Movie review: Argo

20121111-191911.jpgFor his third film as director, Ben Affleck leaves behind the apparently crime rife streets of Boston for a period piece based loosely on the events on the 1979 Iran hostage crisis, in which the CIA was tasked with rescuing 6 US diplomats who escaped from the US Embassy in Tehran after in was taken over by militants, and are now hiding out at the Canadian embassy. The plan was to go into Iran under the pretence that the 6 plus Tony Mendez (Affleck), a CIA exfiltration expert, were a Canadian film crew on a location scout for their new science fiction film, called Argo.

It sounds daft admittedly, but the basis of the story is completely true. However the film itself never once feels like a Very Important Film, despite it being an early awards season contender it’s refreshing that it doesn’t batter you over the head with the self importance and entitlement that some Oscar bait films do. I reckon this is down to the film’s director; I’ve always been a fan of Affleck, even though some of his film choices have been less than good, he seems to have an assured touch as a director. In his first film, Gone Baby Gone, there were a few ‘first time director’ flourishes but here everything seems natural and flowing. There’s only one instance where you can feel the director’s hand at work, however it’s also the most chilling scene in the film in the way it juxtaposes the two very different worlds the film explores; the fun of making a film, with the executions in Iran.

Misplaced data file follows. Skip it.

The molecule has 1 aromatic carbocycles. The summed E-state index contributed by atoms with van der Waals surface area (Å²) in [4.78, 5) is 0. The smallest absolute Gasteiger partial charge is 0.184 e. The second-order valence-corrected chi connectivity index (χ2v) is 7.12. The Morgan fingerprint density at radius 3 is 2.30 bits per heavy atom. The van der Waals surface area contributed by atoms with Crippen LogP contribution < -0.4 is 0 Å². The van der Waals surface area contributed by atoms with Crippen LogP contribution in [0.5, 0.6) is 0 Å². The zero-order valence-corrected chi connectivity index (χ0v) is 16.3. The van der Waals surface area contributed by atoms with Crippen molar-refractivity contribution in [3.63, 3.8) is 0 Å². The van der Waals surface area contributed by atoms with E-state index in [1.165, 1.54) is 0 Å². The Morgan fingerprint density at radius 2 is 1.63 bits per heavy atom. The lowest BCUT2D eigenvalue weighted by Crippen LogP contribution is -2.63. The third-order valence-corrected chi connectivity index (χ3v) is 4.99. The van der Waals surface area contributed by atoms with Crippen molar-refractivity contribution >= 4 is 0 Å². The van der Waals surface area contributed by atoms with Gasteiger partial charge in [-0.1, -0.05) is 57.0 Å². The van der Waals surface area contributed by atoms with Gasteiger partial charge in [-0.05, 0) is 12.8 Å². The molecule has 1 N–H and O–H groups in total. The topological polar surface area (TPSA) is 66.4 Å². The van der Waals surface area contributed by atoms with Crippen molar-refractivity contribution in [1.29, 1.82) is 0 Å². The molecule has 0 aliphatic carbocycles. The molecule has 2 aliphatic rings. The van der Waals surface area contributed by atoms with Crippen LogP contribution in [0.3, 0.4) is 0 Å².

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But for a film that deals with a real life situation and one that it very serious, you’d be forgiven in thinking it would have a very sombre tone. In fact the whole middle section of the film, mostly dedicated to the creation of the fake film, is very very funny. Blackly comic of course, but it lightens the mood, enough to keep the film from becoming depressing but not too much that the shift back to the serious portion of the movie doesn’t feel too jarring. Alan Arkin (as producer Lester Siegel, a movie only creation) and John Goodman (as real life special effects artist John Chambers) who as the Hollywood contingent of the film, get most of the best lines. The rest of them fall to Bryan Cranston as Mendez’ CIA boss, who has a talent for very dry wit. Ben Affleck however, despite being director, producer and top billing star, doesn’t give himself a particularly showy role. Yes, he’s on screen for most of the film, but he’s more of a quiet, believable presence than over the top performance. The actors playing the 6 diplomats fare less well, with their characters, remaining not very fleshed out, aside from the one protestor among the group (played by Scoot McNairy), but it’s a minor quibble.

The film is essentially a caper film, only with a real life tale instead of Danny Ocean and his 10 friends, but whereas those films had big set pieces to raise the stakes, this film has very trivial situations in which to wring the tension out of. It’s a testament to the film that a crowded bazaar, a telephone not being picked up or a confrontation with a lowly airport security officer all have nail biting tension. And if the end gets a little too Hollywood (ironic, considering) with its close calls and near misses, it’s forgivable, as everything up until then has been excellent.

I can’t say too much more without spoiling the film, but it is a very enjoyable period piece, with some great performances and despite being an Oscar contender, doesn’t take itself too seriously.

4 stars

Review by Jonathan Cardwell.

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